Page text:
0
$\begingroup$

Is there anything describing a spring's motion when e.g pulled and released, or pushed and released, with no mass-body attached to the spring. I.e not your usual "mass motion on a spring"-equation.

I'm looking for a description of a spring in motion that doesn't deal with any external inertia or force. Intuitively the motion is non-harmonic and the spring just quickly contract or extract back to ground state and briefly vibrate frenetically. Does is exist a deterministic description of this motion?

$\endgroup$
  • $\begingroup$ Do you mean a damped harmonic oscillator? $\endgroup$ – Qmechanic Nov 15 '17 at 23:00
  • $\begingroup$ @Qmechanic That's more or less my question. Can this be viewed as a damped harmonic oscillation, as in when dealing with predictive counter forces (e.g friction). $\endgroup$ – niCk cAMel Nov 15 '17 at 23:06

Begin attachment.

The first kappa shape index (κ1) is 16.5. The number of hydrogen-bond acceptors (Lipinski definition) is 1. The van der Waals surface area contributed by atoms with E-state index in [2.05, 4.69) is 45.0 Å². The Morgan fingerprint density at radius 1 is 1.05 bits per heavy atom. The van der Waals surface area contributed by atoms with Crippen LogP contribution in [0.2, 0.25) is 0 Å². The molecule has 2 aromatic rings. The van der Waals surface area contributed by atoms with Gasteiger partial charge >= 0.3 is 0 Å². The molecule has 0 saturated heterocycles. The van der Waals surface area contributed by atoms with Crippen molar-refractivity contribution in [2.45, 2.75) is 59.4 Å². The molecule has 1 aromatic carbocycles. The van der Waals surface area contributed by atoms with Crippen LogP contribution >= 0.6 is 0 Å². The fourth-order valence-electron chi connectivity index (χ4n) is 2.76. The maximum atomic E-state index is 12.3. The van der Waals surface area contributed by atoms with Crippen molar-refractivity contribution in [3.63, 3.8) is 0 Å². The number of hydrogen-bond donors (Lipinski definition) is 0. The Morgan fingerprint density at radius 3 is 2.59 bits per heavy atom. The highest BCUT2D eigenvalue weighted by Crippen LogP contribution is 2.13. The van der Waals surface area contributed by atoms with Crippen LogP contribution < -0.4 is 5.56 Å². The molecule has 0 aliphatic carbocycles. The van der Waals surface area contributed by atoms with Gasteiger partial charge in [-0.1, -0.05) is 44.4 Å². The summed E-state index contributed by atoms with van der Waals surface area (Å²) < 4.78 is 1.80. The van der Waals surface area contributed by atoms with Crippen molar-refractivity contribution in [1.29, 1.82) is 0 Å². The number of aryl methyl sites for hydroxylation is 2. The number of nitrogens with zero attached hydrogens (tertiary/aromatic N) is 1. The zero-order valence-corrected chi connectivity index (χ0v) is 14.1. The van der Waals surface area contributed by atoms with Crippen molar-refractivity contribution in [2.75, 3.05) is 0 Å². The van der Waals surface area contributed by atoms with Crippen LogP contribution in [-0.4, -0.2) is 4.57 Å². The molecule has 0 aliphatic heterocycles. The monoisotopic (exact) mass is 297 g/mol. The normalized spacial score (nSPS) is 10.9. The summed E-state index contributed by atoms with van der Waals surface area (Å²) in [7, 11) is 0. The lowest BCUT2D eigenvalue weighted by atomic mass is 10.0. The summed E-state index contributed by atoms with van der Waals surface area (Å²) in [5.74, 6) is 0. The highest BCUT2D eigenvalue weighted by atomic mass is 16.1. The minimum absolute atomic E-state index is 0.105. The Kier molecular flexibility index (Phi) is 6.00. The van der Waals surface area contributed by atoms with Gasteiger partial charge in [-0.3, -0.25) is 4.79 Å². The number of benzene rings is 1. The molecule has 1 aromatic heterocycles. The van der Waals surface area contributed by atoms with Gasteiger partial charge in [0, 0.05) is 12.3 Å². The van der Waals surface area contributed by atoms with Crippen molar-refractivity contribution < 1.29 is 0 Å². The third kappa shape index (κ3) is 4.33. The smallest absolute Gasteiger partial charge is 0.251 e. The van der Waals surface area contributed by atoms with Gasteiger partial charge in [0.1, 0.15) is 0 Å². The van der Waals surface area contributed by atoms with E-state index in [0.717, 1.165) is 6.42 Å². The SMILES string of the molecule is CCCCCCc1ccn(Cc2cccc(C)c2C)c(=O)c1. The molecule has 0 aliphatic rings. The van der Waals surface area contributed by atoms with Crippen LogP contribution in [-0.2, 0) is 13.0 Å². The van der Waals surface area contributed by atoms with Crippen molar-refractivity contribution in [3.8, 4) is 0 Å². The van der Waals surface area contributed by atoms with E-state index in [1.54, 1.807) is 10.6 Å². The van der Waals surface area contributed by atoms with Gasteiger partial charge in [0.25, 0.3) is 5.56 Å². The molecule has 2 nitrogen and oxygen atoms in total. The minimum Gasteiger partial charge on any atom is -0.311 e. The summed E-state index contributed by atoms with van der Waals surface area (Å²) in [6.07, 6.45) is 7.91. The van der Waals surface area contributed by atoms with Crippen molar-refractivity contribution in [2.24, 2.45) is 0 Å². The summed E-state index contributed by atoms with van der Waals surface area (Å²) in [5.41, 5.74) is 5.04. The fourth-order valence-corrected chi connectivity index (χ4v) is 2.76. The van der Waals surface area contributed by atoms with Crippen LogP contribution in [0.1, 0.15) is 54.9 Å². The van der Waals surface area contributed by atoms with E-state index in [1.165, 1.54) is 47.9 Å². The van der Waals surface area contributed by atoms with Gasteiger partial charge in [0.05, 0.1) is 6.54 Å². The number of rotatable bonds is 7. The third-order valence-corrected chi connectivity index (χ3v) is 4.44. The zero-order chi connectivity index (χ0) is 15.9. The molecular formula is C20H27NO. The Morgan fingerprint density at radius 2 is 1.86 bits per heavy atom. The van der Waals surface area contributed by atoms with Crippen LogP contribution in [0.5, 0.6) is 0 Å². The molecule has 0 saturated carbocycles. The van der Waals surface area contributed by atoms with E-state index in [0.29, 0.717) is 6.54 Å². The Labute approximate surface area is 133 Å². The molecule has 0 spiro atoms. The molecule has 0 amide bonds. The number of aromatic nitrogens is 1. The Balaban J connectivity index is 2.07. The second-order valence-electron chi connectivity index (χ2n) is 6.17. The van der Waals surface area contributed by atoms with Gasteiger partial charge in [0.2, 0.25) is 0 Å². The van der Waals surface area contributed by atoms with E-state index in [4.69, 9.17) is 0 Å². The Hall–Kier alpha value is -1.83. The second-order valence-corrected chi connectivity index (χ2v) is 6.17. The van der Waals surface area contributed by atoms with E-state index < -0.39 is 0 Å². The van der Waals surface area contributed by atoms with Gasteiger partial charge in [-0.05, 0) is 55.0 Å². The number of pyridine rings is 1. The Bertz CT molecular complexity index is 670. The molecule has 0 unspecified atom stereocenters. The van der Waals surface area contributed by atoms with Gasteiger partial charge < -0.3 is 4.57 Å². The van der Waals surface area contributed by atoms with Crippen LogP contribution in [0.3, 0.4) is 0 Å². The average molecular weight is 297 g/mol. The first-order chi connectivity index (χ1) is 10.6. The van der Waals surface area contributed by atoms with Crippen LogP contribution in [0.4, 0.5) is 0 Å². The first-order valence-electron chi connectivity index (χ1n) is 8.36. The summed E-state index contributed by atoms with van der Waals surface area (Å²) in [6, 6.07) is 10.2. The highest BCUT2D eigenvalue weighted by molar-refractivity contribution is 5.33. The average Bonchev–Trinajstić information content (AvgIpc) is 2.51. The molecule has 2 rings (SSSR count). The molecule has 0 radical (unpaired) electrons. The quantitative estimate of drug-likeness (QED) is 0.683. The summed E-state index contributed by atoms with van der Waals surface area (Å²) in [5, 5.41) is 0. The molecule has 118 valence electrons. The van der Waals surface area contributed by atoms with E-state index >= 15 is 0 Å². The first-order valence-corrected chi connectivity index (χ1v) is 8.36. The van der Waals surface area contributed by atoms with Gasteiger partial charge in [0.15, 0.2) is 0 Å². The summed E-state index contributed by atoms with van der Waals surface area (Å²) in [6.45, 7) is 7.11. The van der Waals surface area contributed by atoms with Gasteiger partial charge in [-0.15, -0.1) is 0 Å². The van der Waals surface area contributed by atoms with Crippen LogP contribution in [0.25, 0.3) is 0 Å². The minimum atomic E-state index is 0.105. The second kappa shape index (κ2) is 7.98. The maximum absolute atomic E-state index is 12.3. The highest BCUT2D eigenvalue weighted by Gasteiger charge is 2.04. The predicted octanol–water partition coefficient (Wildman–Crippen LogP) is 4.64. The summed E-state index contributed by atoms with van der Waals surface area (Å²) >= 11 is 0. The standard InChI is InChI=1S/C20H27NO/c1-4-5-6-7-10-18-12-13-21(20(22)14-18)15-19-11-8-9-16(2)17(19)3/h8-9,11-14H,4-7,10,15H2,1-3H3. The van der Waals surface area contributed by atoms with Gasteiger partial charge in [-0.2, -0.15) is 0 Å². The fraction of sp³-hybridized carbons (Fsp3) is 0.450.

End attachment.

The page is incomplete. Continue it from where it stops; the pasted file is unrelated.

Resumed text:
• $\begingroup$ $\uparrow$ Yes. $\endgroup$ – Qmechanic Nov 16 '17 at 5:37
  • $\begingroup$ Then the tricky part is to compute m since there's no external body, m is the mass of the spring itself, but distributed along the spring, and k is not constant everywhere along the spring $\endgroup$ – niCk cAMel Nov 16 '17 at 19:56
  • 1
    $\begingroup$ Check out library.wolfram.com/infocenter/MathSource/7773 if you are into Mathematica notebooks. The problem basically the same as longitudinal vibrations of a rigid rod where the only mass in the system is the rod itself. $\endgroup$ – Bill Watts Jan 11 at 1:59

Your Answer

By clicking “Post Your Answer”, you agree to our terms of service, privacy policy and cookie policy

Browse other questions tagged or ask your own question.